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Food Crisis – Opportunity or Tragedy? Presentation at Heinrich Boll Foundation North Amerca and Carnegie Trade, Equity and Developmoent Program October.

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Presentation on theme: "Food Crisis – Opportunity or Tragedy? Presentation at Heinrich Boll Foundation North Amerca and Carnegie Trade, Equity and Developmoent Program October."— Presentation transcript:

1 Food Crisis – Opportunity or Tragedy? Presentation at Heinrich Boll Foundation North Amerca and Carnegie Trade, Equity and Developmoent Program October 9, 2008

2 I. Rapidly Changing Food Markets Create New Opportunities

3 High food prices provide an opportunity for producers

4 Food demand is changing Developing Country Consumption Meat Horticulture Cereals Developing country exports Cereals Horticulture Meat

5 Supply chains are increasingly integrated… Supermarkets are rapidly dominating food sales worldwide Supermarket supply chains require high levels of coordination between producers, processors and marketing Supermarkets are also targeting the poor, selling cheap food and expanding to relatively small cities Foreign investors are often critical to knowledge transfer

6 …but smallholder sourcing adds retail value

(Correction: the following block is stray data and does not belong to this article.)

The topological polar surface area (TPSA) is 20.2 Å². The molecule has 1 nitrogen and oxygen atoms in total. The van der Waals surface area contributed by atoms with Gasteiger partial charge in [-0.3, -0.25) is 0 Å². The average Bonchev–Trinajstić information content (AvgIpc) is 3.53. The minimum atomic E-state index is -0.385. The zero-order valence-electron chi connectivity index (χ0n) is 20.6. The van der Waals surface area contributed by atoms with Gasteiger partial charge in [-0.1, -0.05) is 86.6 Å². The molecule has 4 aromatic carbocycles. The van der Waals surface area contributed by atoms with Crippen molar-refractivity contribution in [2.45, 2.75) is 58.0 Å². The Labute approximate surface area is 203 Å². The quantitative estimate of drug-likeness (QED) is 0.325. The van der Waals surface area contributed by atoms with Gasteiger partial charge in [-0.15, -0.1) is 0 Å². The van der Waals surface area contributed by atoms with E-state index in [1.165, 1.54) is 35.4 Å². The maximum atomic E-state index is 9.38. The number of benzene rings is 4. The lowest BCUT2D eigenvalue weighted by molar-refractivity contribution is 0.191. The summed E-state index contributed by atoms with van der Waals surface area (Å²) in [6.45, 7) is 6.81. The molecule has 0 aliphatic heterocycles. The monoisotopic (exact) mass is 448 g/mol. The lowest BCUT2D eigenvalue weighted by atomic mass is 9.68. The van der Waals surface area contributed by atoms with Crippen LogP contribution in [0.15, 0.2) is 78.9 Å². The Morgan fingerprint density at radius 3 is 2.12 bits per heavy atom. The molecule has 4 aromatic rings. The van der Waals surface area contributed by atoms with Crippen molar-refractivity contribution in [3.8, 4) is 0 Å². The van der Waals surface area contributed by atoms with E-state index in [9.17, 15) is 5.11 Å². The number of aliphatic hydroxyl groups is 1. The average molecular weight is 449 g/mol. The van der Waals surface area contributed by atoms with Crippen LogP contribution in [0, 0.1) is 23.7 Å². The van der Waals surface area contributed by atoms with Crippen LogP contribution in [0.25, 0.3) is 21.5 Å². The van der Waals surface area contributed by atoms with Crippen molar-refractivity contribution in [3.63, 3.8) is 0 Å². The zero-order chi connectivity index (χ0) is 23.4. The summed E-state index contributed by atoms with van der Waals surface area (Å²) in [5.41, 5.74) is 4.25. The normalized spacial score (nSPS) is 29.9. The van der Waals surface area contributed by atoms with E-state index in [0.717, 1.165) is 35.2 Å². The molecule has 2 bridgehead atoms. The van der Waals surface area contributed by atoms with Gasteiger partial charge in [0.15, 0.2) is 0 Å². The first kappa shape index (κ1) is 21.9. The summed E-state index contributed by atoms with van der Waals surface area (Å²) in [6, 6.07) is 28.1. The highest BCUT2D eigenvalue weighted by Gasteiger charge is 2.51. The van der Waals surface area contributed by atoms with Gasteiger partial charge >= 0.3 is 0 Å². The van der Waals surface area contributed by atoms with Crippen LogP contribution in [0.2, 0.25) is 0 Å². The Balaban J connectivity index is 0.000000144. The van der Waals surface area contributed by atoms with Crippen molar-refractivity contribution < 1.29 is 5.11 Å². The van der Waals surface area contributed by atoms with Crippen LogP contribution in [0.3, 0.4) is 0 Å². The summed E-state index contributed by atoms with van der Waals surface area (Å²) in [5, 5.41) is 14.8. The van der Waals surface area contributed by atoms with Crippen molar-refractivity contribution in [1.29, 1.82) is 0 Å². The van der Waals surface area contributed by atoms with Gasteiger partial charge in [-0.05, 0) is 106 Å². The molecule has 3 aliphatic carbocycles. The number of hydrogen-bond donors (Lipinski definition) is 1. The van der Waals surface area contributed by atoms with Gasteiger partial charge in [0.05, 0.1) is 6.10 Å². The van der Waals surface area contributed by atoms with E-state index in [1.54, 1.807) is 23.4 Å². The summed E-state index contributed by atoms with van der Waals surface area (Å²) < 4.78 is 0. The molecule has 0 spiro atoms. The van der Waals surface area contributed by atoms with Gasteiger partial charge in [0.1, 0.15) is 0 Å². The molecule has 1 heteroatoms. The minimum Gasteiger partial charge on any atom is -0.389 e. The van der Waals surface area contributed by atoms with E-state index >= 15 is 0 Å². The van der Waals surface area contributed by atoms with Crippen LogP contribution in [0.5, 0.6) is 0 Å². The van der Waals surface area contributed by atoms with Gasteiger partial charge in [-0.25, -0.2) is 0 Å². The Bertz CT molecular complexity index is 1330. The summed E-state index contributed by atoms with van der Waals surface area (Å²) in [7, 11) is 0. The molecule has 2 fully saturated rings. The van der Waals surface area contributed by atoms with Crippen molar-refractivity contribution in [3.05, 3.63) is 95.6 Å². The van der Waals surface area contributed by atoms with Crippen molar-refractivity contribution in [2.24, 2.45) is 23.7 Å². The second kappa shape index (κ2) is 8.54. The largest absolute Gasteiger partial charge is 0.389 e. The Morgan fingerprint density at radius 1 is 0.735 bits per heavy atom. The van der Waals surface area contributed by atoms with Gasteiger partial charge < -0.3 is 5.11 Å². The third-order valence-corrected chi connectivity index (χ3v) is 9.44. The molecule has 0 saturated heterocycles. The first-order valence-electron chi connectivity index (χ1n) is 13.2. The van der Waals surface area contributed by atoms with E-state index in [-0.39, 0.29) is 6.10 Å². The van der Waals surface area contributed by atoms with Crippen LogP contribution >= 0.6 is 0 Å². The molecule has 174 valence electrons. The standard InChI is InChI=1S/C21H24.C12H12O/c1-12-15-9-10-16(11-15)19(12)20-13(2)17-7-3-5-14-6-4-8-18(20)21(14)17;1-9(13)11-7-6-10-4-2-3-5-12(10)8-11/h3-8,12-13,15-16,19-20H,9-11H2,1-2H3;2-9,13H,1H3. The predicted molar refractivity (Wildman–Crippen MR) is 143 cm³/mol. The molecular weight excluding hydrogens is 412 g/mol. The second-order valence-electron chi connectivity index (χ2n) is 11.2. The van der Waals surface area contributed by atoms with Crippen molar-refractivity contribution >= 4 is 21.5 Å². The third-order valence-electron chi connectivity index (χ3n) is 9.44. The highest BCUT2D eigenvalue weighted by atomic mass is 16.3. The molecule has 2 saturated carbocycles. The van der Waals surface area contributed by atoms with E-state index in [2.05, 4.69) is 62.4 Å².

7 Increasing demand for environmental services from agriculture

8 Agriculture is also critical to climate change in developing countries

9 New technology is democratizing information access Mobile technology lowers the hurdle for joining the networks Many developing countries are closing the technology gap Smaller businesses are able to gain benefits of scale in information access

10 II. Smallholder Sector and Empowering Value Chains

11 The Smallholder Sector – Why Care? 3/4 of the worlds poor live in rural areas Over 450 million farms are less than 2 has Almost 1/3 of worlds population depend on smallholder farming Agricultural growth is at least twice as effective in reducing poverty as non-agricultural growth For the majority of crops, smallholders are more efficient producers Smallholder agriculture systems, particularly the commercial aspects, are increasingly managed by women

12 Empowering Value Chains Allow smallholders to seize new opportunities in agriculture by: Increase producer knowledge of market demand and pricing Increase investments from farmers and the other private sector Increase access of smallholders to knowledge, finance, inputs and technology Reduce transactions costs of the producer- processor/marketing interface Increase the share of value added captured by primary producers

13 Empowering Value Chains: Examples Ghana grains partnership between smallholders and private actors (input suppliers, produce buyers) to boost farm-level productivity and secure transactions (maize) Sao Tome and Principe organic cocoa schemes contributed to more than doubling the income to smallholder farmers Yulin watermelons (China): Direct marketing to wholesalers, supermarkets and retailers increased selling price from 1.2 to 3.0 yuan per kilogram and its farmed area from less than a ha to several thousand NorminVeggies (Philippines): Supplies vegetables to fast food, supermarkets and processors. Monthly sales were 80 tons in Konzum Supermarket (Croatia): Helped small farmer- preferred suppliers to use contracts as collateral with local banks to investment in greenhouses and irrigation